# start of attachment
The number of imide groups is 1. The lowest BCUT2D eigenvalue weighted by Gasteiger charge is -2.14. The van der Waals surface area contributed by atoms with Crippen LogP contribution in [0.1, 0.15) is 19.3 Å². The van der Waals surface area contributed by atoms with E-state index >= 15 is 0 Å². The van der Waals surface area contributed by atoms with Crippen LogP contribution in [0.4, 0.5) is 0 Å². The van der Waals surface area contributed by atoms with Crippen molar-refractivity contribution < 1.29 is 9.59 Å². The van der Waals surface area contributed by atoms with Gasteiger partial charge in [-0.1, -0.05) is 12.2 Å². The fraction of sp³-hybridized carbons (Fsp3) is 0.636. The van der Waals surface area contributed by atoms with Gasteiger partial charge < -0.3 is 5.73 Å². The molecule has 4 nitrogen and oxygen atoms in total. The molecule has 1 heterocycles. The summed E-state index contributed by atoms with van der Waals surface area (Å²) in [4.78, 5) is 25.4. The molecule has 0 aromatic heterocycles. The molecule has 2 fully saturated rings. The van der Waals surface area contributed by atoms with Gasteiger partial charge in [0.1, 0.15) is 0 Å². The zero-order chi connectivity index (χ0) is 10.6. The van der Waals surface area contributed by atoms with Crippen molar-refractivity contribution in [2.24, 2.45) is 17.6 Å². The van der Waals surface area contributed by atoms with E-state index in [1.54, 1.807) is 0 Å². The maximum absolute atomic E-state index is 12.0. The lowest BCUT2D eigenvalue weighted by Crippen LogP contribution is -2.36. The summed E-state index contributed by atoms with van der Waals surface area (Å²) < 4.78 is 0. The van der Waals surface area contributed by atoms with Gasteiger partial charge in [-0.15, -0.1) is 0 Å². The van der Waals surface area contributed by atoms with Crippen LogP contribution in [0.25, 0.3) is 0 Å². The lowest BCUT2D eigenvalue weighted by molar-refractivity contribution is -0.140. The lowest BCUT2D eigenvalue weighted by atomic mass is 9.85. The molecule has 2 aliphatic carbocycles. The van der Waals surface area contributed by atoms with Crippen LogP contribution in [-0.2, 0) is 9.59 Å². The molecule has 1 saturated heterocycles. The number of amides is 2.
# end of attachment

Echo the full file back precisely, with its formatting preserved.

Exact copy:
The number of imide groups is 1. The lowest BCUT2D eigenvalue weighted by Gasteiger charge is -2.14. The van der Waals surface area contributed by atoms with Crippen LogP contribution in [0.1, 0.15) is 19.3 Å². The van der Waals surface area contributed by atoms with E-state index >= 15 is 0 Å². The van der Waals surface area contributed by atoms with Crippen LogP contribution in [0.4, 0.5) is 0 Å². The van der Waals surface area contributed by atoms with Crippen molar-refractivity contribution < 1.29 is 9.59 Å². The van der Waals surface area contributed by atoms with Gasteiger partial charge in [-0.1, -0.05) is 12.2 Å². The fraction of sp³-hybridized carbons (Fsp3) is 0.636. The van der Waals surface area contributed by atoms with Gasteiger partial charge < -0.3 is 5.73 Å². The molecule has 4 nitrogen and oxygen atoms in total. The molecule has 1 heterocycles. The summed E-state index contributed by atoms with van der Waals surface area (Å²) in [4.78, 5) is 25.4. The molecule has 0 aromatic heterocycles. The molecule has 2 fully saturated rings. The van der Waals surface area contributed by atoms with Gasteiger partial charge in [0.1, 0.15) is 0 Å². The zero-order chi connectivity index (χ0) is 10.6. The van der Waals surface area contributed by atoms with Crippen molar-refractivity contribution in [2.24, 2.45) is 17.6 Å². The van der Waals surface area contributed by atoms with E-state index in [1.54, 1.807) is 0 Å². The maximum absolute atomic E-state index is 12.0. The lowest BCUT2D eigenvalue weighted by Crippen LogP contribution is -2.36. The summed E-state index contributed by atoms with van der Waals surface area (Å²) < 4.78 is 0. The van der Waals surface area contributed by atoms with Gasteiger partial charge in [-0.15, -0.1) is 0 Å². The van der Waals surface area contributed by atoms with Crippen LogP contribution in [0.25, 0.3) is 0 Å². The lowest BCUT2D eigenvalue weighted by molar-refractivity contribution is -0.140. The lowest BCUT2D eigenvalue weighted by atomic mass is 9.85. The molecule has 2 aliphatic carbocycles. The van der Waals surface area contributed by atoms with Crippen LogP contribution in [-0.2, 0) is 9.59 Å². The molecule has 1 saturated heterocycles. The number of amides is 2.